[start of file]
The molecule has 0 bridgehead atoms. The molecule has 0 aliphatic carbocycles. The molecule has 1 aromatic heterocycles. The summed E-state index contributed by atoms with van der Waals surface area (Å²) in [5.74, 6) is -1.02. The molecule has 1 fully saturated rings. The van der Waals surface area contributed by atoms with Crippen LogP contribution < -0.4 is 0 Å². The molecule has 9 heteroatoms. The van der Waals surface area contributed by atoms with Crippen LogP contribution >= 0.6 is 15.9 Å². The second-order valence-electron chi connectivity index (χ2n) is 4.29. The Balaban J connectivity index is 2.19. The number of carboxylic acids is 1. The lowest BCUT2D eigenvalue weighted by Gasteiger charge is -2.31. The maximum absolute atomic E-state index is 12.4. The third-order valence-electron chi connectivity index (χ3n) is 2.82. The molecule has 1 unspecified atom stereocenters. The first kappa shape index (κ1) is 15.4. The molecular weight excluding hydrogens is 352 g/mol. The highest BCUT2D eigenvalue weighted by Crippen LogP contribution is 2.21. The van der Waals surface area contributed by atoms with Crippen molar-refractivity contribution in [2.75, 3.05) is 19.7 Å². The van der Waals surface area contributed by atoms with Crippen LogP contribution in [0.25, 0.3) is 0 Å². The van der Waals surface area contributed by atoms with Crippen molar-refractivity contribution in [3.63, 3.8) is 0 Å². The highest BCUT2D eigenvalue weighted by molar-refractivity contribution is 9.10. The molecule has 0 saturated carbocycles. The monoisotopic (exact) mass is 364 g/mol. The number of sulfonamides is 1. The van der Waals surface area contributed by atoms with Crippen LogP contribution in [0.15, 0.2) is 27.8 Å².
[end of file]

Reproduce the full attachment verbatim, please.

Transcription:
The molecule has 0 bridgehead atoms. The molecule has 0 aliphatic carbocycles. The molecule has 1 aromatic heterocycles. The summed E-state index contributed by atoms with van der Waals surface area (Å²) in [5.74, 6) is -1.02. The molecule has 1 fully saturated rings. The van der Waals surface area contributed by atoms with Crippen LogP contribution < -0.4 is 0 Å². The molecule has 9 heteroatoms. The van der Waals surface area contributed by atoms with Crippen LogP contribution >= 0.6 is 15.9 Å². The second-order valence-electron chi connectivity index (χ2n) is 4.29. The Balaban J connectivity index is 2.19. The number of carboxylic acids is 1. The lowest BCUT2D eigenvalue weighted by Gasteiger charge is -2.31. The maximum absolute atomic E-state index is 12.4. The third-order valence-electron chi connectivity index (χ3n) is 2.82. The molecule has 1 unspecified atom stereocenters. The first kappa shape index (κ1) is 15.4. The molecular weight excluding hydrogens is 352 g/mol. The highest BCUT2D eigenvalue weighted by Crippen LogP contribution is 2.21. The van der Waals surface area contributed by atoms with Crippen molar-refractivity contribution in [2.75, 3.05) is 19.7 Å². The van der Waals surface area contributed by atoms with Crippen LogP contribution in [0.25, 0.3) is 0 Å². The van der Waals surface area contributed by atoms with Crippen molar-refractivity contribution in [3.63, 3.8) is 0 Å². The highest BCUT2D eigenvalue weighted by molar-refractivity contribution is 9.10. The molecule has 0 saturated carbocycles. The monoisotopic (exact) mass is 364 g/mol. The number of sulfonamides is 1. The van der Waals surface area contributed by atoms with Crippen LogP contribution in [0.15, 0.2) is 27.8 Å².